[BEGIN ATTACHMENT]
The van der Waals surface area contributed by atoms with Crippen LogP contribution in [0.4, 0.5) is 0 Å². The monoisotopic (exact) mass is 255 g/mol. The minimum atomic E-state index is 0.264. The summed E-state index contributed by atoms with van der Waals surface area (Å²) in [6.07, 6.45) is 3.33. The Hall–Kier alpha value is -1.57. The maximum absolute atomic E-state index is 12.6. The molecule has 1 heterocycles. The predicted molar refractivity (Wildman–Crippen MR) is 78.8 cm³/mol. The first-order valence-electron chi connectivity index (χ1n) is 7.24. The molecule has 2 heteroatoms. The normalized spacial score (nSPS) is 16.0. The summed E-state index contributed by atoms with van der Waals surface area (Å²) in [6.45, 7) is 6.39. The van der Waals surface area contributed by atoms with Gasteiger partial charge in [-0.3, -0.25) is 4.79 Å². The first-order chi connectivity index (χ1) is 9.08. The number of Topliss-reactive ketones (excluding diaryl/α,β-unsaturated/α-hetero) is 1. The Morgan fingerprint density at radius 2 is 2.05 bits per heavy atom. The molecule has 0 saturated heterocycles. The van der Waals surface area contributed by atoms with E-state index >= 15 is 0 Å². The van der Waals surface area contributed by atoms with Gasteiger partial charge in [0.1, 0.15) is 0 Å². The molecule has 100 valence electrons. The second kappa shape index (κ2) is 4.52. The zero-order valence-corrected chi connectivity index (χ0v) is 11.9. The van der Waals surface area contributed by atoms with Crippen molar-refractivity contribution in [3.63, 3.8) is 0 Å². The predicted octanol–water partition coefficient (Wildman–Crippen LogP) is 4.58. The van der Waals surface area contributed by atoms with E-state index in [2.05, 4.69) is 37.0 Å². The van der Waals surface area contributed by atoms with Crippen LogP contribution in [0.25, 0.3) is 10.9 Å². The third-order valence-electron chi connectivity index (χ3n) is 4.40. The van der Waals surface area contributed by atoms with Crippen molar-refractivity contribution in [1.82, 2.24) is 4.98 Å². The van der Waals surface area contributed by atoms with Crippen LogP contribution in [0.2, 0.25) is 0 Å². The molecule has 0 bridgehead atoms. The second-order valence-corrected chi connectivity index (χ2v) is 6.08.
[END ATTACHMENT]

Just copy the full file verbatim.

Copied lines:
The van der Waals surface area contributed by atoms with Crippen LogP contribution in [0.4, 0.5) is 0 Å². The monoisotopic (exact) mass is 255 g/mol. The minimum atomic E-state index is 0.264. The summed E-state index contributed by atoms with van der Waals surface area (Å²) in [6.07, 6.45) is 3.33. The Hall–Kier alpha value is -1.57. The maximum absolute atomic E-state index is 12.6. The molecule has 1 heterocycles. The predicted molar refractivity (Wildman–Crippen MR) is 78.8 cm³/mol. The first-order valence-electron chi connectivity index (χ1n) is 7.24. The molecule has 2 heteroatoms. The normalized spacial score (nSPS) is 16.0. The summed E-state index contributed by atoms with van der Waals surface area (Å²) in [6.45, 7) is 6.39. The van der Waals surface area contributed by atoms with Gasteiger partial charge in [-0.3, -0.25) is 4.79 Å². The first-order chi connectivity index (χ1) is 9.08. The number of Topliss-reactive ketones (excluding diaryl/α,β-unsaturated/α-hetero) is 1. The Morgan fingerprint density at radius 2 is 2.05 bits per heavy atom. The molecule has 0 saturated heterocycles. The van der Waals surface area contributed by atoms with E-state index >= 15 is 0 Å². The van der Waals surface area contributed by atoms with Gasteiger partial charge in [0.1, 0.15) is 0 Å². The molecule has 100 valence electrons. The second kappa shape index (κ2) is 4.52. The zero-order valence-corrected chi connectivity index (χ0v) is 11.9. The van der Waals surface area contributed by atoms with Crippen molar-refractivity contribution in [3.63, 3.8) is 0 Å². The predicted octanol–water partition coefficient (Wildman–Crippen LogP) is 4.58. The van der Waals surface area contributed by atoms with E-state index in [2.05, 4.69) is 37.0 Å². The van der Waals surface area contributed by atoms with Crippen LogP contribution in [0.25, 0.3) is 10.9 Å². The third-order valence-electron chi connectivity index (χ3n) is 4.40. The van der Waals surface area contributed by atoms with Crippen molar-refractivity contribution in [1.82, 2.24) is 4.98 Å². The van der Waals surface area contributed by atoms with Crippen LogP contribution in [0.2, 0.25) is 0 Å². The molecule has 0 bridgehead atoms. The second-order valence-corrected chi connectivity index (χ2v) is 6.08.